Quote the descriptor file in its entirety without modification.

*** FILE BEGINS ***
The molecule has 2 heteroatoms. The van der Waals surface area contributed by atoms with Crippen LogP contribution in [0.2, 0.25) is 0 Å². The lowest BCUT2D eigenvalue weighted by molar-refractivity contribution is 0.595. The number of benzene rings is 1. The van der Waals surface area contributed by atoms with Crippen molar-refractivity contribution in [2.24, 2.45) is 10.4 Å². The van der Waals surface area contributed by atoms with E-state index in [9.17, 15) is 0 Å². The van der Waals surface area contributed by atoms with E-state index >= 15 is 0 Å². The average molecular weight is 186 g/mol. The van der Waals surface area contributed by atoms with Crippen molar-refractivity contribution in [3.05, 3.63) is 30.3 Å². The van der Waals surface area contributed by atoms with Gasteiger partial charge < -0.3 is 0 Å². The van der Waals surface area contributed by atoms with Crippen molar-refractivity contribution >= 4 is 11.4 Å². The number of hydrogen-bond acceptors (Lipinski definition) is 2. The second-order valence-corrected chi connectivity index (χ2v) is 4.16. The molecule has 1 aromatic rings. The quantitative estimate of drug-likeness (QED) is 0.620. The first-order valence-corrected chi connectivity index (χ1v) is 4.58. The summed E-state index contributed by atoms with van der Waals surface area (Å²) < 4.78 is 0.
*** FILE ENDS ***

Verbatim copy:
The molecule has 2 heteroatoms. The van der Waals surface area contributed by atoms with Crippen LogP contribution in [0.2, 0.25) is 0 Å². The lowest BCUT2D eigenvalue weighted by molar-refractivity contribution is 0.595. The number of benzene rings is 1. The van der Waals surface area contributed by atoms with Crippen molar-refractivity contribution in [2.24, 2.45) is 10.4 Å². The van der Waals surface area contributed by atoms with E-state index in [9.17, 15) is 0 Å². The van der Waals surface area contributed by atoms with E-state index >= 15 is 0 Å². The average molecular weight is 186 g/mol. The van der Waals surface area contributed by atoms with Crippen molar-refractivity contribution in [3.05, 3.63) is 30.3 Å². The van der Waals surface area contributed by atoms with Gasteiger partial charge < -0.3 is 0 Å². The van der Waals surface area contributed by atoms with Crippen molar-refractivity contribution >= 4 is 11.4 Å². The number of hydrogen-bond acceptors (Lipinski definition) is 2. The second-order valence-corrected chi connectivity index (χ2v) is 4.16. The molecule has 1 aromatic rings. The quantitative estimate of drug-likeness (QED) is 0.620. The first-order valence-corrected chi connectivity index (χ1v) is 4.58. The summed E-state index contributed by atoms with van der Waals surface area (Å²) < 4.78 is 0.